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Heredity (Edinb). 2001 Apr;86(Pt 4):387-94.

A model of the evolution of the unusual sex chromosome system of Microtus oregoni.

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  • 1ICAPB, University of Edinburgh, Ashworth Laboratories, Edinburgh EH9 3JT, UK.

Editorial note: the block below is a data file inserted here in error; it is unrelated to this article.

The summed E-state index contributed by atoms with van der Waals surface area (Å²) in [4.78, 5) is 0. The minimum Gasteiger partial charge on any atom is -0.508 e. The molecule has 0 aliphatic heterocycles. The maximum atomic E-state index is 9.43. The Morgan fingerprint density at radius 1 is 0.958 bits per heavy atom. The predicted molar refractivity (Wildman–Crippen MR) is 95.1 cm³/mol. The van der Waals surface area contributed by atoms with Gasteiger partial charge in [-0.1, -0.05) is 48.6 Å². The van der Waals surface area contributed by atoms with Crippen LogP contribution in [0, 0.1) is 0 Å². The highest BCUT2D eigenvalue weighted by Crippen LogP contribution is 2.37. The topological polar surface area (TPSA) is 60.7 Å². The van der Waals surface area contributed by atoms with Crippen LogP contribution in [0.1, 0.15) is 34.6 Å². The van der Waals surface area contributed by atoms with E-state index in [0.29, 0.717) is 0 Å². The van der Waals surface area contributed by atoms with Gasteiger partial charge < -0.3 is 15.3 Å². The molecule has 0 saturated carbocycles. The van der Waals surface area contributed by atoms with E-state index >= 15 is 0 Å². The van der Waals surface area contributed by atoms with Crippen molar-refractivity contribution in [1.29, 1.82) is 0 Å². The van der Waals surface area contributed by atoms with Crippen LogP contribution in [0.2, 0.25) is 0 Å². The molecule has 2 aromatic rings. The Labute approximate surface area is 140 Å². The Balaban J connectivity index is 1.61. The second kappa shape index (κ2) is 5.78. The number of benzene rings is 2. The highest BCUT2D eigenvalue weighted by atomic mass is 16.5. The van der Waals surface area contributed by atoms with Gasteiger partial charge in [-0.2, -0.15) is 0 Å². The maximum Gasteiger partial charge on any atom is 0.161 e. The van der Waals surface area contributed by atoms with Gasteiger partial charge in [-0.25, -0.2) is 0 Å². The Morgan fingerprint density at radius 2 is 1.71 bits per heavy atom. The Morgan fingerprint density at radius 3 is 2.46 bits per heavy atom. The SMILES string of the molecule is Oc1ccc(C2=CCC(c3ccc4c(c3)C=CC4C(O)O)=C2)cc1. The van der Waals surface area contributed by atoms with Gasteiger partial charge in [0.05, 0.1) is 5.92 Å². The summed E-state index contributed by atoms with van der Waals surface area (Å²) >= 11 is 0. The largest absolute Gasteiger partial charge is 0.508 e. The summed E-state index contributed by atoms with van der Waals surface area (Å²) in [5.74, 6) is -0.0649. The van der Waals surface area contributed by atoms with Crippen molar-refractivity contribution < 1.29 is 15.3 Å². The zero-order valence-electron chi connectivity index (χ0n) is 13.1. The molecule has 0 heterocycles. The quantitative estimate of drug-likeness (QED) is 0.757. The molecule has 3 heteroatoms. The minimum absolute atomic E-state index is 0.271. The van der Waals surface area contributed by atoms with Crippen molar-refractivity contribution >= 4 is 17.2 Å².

In the creeping vole, Microtus oregoni, females are X0 and males are XY. In the female germ line, mitotic nondisjunction ensures that the products of meiosis all carry the X chromosome. Similarly, mitotic nondisjunction in the male germ line leads to the production of 0 and Y sperm. We propose that the present situation in M. oregoni has evolved by invasion of a normal XX/XY system by a mutant X chromosome, X', with a complete transmission advantage in X'X females, and a complete transmission disadvantage in X'Y males. X' is at best initially nearly neutral, but can gain a transmission advantage if it reaches a high enough frequency. This is due to the production of X0 females in matings between XX females and X'Y males; low fertility and embryo loss of such females reduce the fitness of the X chromosome in females, relative to that of X'. Under some conditions, however, the enhanced reproductive value of males, caused by the production of inviable Y0 embryos in X0 x X'Y matings, can outweigh any advantage to X'. Inbreeding also reduces any advantage to X'.

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